Geneva boys basketball hammers St. Charles East
ST. CHARLES – Guards Dom Adduci and Cole Gentry conspired on a handful off ooh- and ahh-inducing moments for St. Charles East boys basketball fans Saturday night.
Those stretches aside, they still were left to ponder an Upstate Eight Conference River Division loss to Geneva that seldom was close.
If the Vikings couldn't be perfect in a 67-49 road victory, they approached something similar in limiting Adduci and Gentry to 21 combined points and a collaborative 9 for 23 effort from the field.
"They kind of got control. They played their tempo," Gentry said. "So then we're chasing 10 points early and we're playing their tempo. Trying to get up and down, but they're not letting us."
Geneva (17-4, 6-3 UEC River) remained mathematically alive in the conference race by pestering the Saints' top scorers. A 41-15 rebounding advantage paid dividends, too.
When Adduci and Gentry shared the floor, the Vikings played a 3-2 zone. When either player was out, Geneva coach Phil Ralston called for the 1-3 "chase," which Gentry likened to a box-and-one.
"What makes it effective is they don't really touch the ball as much," Geneva senior point guard Cam Cook said. "They're getting less looks. They've got to give it to other players on the team. So we try to take their best player out and let the other team go to work for them."
Considering reserve guard Jake Asquini scored eight points to match Adduci – Gentry had a team-high 13 – mission accomplished.
East (12-10, 6-4) struggled to 7 for 22 shooting in the first half. The team remained in single digits until a Gentry layup with 3:22 left before halftime gave the Saints their 10th and 11th points.
Geneva's student section also joined in the fun, chanting "WE CAN'T SEE YOU!" at its East counterparts late in the first quarter on camouflage night.
The Saints' frustration surfaced moments later. Referees whistled East forward AJ Washington for a technical foul early in the second quarter after he taunted Chris Parrilli upon blocking his 3-point attempt from the right baseline.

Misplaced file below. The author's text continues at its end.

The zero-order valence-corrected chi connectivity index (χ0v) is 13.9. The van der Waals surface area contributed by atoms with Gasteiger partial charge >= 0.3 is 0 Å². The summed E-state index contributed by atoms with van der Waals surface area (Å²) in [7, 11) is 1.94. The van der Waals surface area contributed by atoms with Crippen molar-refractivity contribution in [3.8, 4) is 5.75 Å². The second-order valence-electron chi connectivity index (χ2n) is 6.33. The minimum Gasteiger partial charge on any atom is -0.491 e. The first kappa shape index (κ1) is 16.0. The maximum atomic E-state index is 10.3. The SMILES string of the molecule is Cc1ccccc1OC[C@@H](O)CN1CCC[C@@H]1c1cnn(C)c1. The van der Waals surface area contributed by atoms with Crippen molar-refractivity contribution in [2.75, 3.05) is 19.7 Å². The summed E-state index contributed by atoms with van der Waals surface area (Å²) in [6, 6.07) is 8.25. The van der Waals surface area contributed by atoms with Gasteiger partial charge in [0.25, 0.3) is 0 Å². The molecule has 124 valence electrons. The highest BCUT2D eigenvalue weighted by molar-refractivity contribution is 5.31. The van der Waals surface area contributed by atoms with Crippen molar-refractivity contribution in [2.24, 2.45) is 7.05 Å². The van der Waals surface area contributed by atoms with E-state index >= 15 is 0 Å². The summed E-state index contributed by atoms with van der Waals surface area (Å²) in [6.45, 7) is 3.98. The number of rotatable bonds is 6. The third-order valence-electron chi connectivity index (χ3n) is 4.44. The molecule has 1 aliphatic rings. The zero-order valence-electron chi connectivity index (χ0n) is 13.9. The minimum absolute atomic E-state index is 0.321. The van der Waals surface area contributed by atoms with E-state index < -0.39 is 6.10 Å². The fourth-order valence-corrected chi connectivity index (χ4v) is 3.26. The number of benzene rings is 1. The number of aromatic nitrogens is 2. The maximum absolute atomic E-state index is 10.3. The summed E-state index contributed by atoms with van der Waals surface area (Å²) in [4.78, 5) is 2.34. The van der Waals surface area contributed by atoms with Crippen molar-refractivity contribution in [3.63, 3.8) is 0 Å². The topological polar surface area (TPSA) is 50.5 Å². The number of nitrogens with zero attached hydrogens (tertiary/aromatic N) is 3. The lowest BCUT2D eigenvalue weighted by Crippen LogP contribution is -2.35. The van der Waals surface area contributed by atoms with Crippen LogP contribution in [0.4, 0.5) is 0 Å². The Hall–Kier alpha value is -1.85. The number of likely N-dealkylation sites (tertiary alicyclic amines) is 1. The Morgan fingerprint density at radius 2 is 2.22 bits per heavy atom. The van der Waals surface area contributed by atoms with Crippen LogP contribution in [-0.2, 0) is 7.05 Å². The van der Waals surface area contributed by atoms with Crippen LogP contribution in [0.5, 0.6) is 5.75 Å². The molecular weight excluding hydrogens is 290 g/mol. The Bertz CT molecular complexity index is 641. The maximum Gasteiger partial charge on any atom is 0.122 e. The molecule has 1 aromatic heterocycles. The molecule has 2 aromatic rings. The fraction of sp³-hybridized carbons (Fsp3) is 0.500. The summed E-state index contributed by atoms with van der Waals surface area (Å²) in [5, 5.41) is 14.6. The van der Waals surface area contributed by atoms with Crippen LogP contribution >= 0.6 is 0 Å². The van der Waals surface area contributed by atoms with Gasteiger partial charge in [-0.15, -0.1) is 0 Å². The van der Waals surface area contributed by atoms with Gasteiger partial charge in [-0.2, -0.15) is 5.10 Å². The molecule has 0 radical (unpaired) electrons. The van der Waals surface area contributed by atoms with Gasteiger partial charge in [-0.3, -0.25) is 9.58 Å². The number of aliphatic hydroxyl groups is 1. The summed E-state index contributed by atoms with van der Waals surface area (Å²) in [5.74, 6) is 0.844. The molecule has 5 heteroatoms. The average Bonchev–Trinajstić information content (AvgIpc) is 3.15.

Geneva's Nate Navigato scored 13 of his game-high 18 points in the first half. His final offensive contribution, a dunk with 6:06 to play, sent the bench and Vikings backers into a frenzy.
Geneva otherwise strived to keep a low-key approach to the game. Ralston credited assistants Rob Wicinski and Scott Hennig for hatching the idea to "make it a business trip," especially on the heels of East's 67-51 win at Geneva in mid-December.
The team switched its pregame routine around and beelined for the bus shortly after the final whistle, as if scurrying to catch a flight home.
Mike Landi (13 points) and Pace Temple (12) also finished in double figures for the Vikings, who have struggled with the Saints in recent seasons. Landi often capitalized on a handful of Geneva's 19 offensive rebounds, while Temple struck largely in transition.
"We were just fluid today," Cook said. "We really had everything going for us."
The Saints had the opposite lament. Coach Pat Woods took the blame for the slow start, as he started East in a little-used 2-3 zone with an eye on diversifying the team for the postseason.
Larkin, 9-0 in the River, clinched at least a share of the conference title Saturday and knocked off East for the second time Thursday.
"We're just not together yet offensively – today," Woods said. "We've had glimpses of it in the past, obviously. We've put a lot of points on the board. But again, some of that flow is stimulated by our defense, and we didn't have that today."
Gentry and Co. felt the team lacked something else.
"We're disappointed. We don't think we had enough pride tonight," he said. "Because Geneva is a neighboring town, that's a game you want to win no matter what your record is, what time of season it is. At this point, we've got to keep improving, keep getting wins and then move onto regionals."